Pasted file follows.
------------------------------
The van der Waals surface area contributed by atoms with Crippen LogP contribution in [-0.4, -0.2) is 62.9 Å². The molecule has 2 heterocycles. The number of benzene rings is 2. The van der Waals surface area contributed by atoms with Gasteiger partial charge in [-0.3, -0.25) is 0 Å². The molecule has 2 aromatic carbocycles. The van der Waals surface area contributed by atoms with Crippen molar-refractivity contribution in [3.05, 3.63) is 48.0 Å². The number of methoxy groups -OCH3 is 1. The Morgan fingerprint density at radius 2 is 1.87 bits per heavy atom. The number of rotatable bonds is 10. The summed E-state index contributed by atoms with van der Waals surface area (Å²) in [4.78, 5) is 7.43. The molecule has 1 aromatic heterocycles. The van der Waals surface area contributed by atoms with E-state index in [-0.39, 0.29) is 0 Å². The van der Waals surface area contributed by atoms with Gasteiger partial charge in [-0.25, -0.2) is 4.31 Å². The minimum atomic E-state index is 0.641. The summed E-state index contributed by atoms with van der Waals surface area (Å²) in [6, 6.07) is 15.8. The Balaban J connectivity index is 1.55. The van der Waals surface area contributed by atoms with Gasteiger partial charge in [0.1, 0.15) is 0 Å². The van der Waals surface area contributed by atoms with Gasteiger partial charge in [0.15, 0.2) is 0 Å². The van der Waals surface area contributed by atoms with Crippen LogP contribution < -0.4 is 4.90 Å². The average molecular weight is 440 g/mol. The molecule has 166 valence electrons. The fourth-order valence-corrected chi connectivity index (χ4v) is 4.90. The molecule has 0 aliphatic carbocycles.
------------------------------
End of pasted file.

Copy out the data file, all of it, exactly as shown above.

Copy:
The van der Waals surface area contributed by atoms with Crippen LogP contribution in [-0.4, -0.2) is 62.9 Å². The molecule has 2 heterocycles. The number of benzene rings is 2. The van der Waals surface area contributed by atoms with Gasteiger partial charge in [-0.3, -0.25) is 0 Å². The molecule has 2 aromatic carbocycles. The van der Waals surface area contributed by atoms with Crippen molar-refractivity contribution in [3.05, 3.63) is 48.0 Å². The number of methoxy groups -OCH3 is 1. The Morgan fingerprint density at radius 2 is 1.87 bits per heavy atom. The number of rotatable bonds is 10. The summed E-state index contributed by atoms with van der Waals surface area (Å²) in [4.78, 5) is 7.43. The molecule has 1 aromatic heterocycles. The van der Waals surface area contributed by atoms with E-state index in [-0.39, 0.29) is 0 Å². The van der Waals surface area contributed by atoms with Gasteiger partial charge in [-0.25, -0.2) is 4.31 Å². The minimum atomic E-state index is 0.641. The summed E-state index contributed by atoms with van der Waals surface area (Å²) in [6, 6.07) is 15.8. The Balaban J connectivity index is 1.55. The van der Waals surface area contributed by atoms with Gasteiger partial charge in [0.1, 0.15) is 0 Å². The van der Waals surface area contributed by atoms with Gasteiger partial charge in [0.15, 0.2) is 0 Å². The van der Waals surface area contributed by atoms with Crippen LogP contribution < -0.4 is 4.90 Å². The average molecular weight is 440 g/mol. The molecule has 166 valence electrons. The fourth-order valence-corrected chi connectivity index (χ4v) is 4.90. The molecule has 0 aliphatic carbocycles.